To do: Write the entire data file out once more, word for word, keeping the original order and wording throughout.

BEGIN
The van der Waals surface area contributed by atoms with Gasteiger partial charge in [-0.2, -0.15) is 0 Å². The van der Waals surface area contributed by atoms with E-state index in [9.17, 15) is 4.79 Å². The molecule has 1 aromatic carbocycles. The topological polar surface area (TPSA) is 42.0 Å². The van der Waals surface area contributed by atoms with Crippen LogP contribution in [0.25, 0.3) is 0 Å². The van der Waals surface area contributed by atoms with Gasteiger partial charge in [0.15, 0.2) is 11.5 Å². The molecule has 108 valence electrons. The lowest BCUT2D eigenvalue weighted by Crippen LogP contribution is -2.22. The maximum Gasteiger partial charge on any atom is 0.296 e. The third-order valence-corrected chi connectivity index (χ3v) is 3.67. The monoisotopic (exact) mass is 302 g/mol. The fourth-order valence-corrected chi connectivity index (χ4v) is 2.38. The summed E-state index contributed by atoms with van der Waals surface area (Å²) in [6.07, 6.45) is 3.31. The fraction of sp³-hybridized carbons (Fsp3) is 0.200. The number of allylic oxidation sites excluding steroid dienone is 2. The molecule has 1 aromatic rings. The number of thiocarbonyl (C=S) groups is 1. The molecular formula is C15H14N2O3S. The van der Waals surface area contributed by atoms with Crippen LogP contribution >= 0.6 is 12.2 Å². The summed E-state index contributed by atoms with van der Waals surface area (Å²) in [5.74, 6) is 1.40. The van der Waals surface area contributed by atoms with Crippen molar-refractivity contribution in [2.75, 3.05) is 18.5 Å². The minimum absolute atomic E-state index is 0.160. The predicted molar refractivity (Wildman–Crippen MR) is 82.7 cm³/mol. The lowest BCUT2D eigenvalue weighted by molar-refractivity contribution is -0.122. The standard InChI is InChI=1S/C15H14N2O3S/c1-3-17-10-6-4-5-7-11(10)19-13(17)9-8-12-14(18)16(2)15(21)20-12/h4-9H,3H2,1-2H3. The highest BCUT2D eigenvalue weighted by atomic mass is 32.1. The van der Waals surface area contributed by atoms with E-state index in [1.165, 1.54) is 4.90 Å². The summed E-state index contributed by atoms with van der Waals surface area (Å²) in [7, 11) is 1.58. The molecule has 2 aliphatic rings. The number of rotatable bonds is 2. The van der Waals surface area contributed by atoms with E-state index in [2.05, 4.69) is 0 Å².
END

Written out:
The van der Waals surface area contributed by atoms with Gasteiger partial charge in [-0.2, -0.15) is 0 Å². The van der Waals surface area contributed by atoms with E-state index in [9.17, 15) is 4.79 Å². The molecule has 1 aromatic carbocycles. The topological polar surface area (TPSA) is 42.0 Å². The van der Waals surface area contributed by atoms with Crippen LogP contribution in [0.25, 0.3) is 0 Å². The van der Waals surface area contributed by atoms with Gasteiger partial charge in [0.15, 0.2) is 11.5 Å². The molecule has 108 valence electrons. The lowest BCUT2D eigenvalue weighted by Crippen LogP contribution is -2.22. The maximum Gasteiger partial charge on any atom is 0.296 e. The third-order valence-corrected chi connectivity index (χ3v) is 3.67. The monoisotopic (exact) mass is 302 g/mol. The fourth-order valence-corrected chi connectivity index (χ4v) is 2.38. The summed E-state index contributed by atoms with van der Waals surface area (Å²) in [6.07, 6.45) is 3.31. The fraction of sp³-hybridized carbons (Fsp3) is 0.200. The number of allylic oxidation sites excluding steroid dienone is 2. The molecule has 1 aromatic rings. The number of thiocarbonyl (C=S) groups is 1. The molecular formula is C15H14N2O3S. The van der Waals surface area contributed by atoms with Crippen LogP contribution >= 0.6 is 12.2 Å². The summed E-state index contributed by atoms with van der Waals surface area (Å²) in [5.74, 6) is 1.40. The van der Waals surface area contributed by atoms with Crippen molar-refractivity contribution in [2.75, 3.05) is 18.5 Å². The minimum absolute atomic E-state index is 0.160. The predicted molar refractivity (Wildman–Crippen MR) is 82.7 cm³/mol. The lowest BCUT2D eigenvalue weighted by molar-refractivity contribution is -0.122. The standard InChI is InChI=1S/C15H14N2O3S/c1-3-17-10-6-4-5-7-11(10)19-13(17)9-8-12-14(18)16(2)15(21)20-12/h4-9H,3H2,1-2H3. The highest BCUT2D eigenvalue weighted by atomic mass is 32.1. The van der Waals surface area contributed by atoms with E-state index in [1.165, 1.54) is 4.90 Å². The summed E-state index contributed by atoms with van der Waals surface area (Å²) in [7, 11) is 1.58. The molecule has 2 aliphatic rings. The number of rotatable bonds is 2. The van der Waals surface area contributed by atoms with E-state index in [2.05, 4.69) is 0 Å².